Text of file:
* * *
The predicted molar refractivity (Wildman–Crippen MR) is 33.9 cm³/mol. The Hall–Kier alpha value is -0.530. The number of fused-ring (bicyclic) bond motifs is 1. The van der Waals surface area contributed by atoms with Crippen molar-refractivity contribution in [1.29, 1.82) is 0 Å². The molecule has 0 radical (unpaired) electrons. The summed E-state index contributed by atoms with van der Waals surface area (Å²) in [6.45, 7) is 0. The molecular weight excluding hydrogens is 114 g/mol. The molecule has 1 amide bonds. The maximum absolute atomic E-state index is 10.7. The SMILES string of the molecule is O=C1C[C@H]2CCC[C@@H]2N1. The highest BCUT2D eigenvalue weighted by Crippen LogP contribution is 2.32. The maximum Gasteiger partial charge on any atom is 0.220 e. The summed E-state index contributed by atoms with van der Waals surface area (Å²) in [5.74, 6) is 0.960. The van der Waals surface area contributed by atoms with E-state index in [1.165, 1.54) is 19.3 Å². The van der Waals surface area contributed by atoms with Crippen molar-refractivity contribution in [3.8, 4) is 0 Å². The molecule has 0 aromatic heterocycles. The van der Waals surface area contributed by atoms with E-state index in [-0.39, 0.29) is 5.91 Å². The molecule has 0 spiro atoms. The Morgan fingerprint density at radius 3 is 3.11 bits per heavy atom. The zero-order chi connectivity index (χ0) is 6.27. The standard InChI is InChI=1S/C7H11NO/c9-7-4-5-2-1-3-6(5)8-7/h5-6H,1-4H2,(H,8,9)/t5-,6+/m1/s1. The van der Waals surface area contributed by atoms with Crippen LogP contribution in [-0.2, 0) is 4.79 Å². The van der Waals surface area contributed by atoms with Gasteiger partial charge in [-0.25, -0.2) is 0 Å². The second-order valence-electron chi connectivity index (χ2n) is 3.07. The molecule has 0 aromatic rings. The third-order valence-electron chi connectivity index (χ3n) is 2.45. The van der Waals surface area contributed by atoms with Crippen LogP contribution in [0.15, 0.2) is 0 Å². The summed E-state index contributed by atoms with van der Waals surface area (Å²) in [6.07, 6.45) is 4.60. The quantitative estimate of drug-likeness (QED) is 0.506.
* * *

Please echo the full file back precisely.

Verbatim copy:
The predicted molar refractivity (Wildman–Crippen MR) is 33.9 cm³/mol. The Hall–Kier alpha value is -0.530. The number of fused-ring (bicyclic) bond motifs is 1. The van der Waals surface area contributed by atoms with Crippen molar-refractivity contribution in [1.29, 1.82) is 0 Å². The molecule has 0 radical (unpaired) electrons. The summed E-state index contributed by atoms with van der Waals surface area (Å²) in [6.45, 7) is 0. The molecular weight excluding hydrogens is 114 g/mol. The molecule has 1 amide bonds. The maximum absolute atomic E-state index is 10.7. The SMILES string of the molecule is O=C1C[C@H]2CCC[C@@H]2N1. The highest BCUT2D eigenvalue weighted by Crippen LogP contribution is 2.32. The maximum Gasteiger partial charge on any atom is 0.220 e. The summed E-state index contributed by atoms with van der Waals surface area (Å²) in [5.74, 6) is 0.960. The van der Waals surface area contributed by atoms with E-state index in [1.165, 1.54) is 19.3 Å². The van der Waals surface area contributed by atoms with Crippen molar-refractivity contribution in [3.8, 4) is 0 Å². The molecule has 0 aromatic heterocycles. The van der Waals surface area contributed by atoms with E-state index in [-0.39, 0.29) is 5.91 Å². The molecule has 0 spiro atoms. The Morgan fingerprint density at radius 3 is 3.11 bits per heavy atom. The zero-order chi connectivity index (χ0) is 6.27. The standard InChI is InChI=1S/C7H11NO/c9-7-4-5-2-1-3-6(5)8-7/h5-6H,1-4H2,(H,8,9)/t5-,6+/m1/s1. The van der Waals surface area contributed by atoms with Crippen LogP contribution in [-0.2, 0) is 4.79 Å². The van der Waals surface area contributed by atoms with Gasteiger partial charge in [-0.25, -0.2) is 0 Å². The second-order valence-electron chi connectivity index (χ2n) is 3.07. The molecule has 0 aromatic rings. The third-order valence-electron chi connectivity index (χ3n) is 2.45. The van der Waals surface area contributed by atoms with Crippen LogP contribution in [0.15, 0.2) is 0 Å². The summed E-state index contributed by atoms with van der Waals surface area (Å²) in [6.07, 6.45) is 4.60. The quantitative estimate of drug-likeness (QED) is 0.506.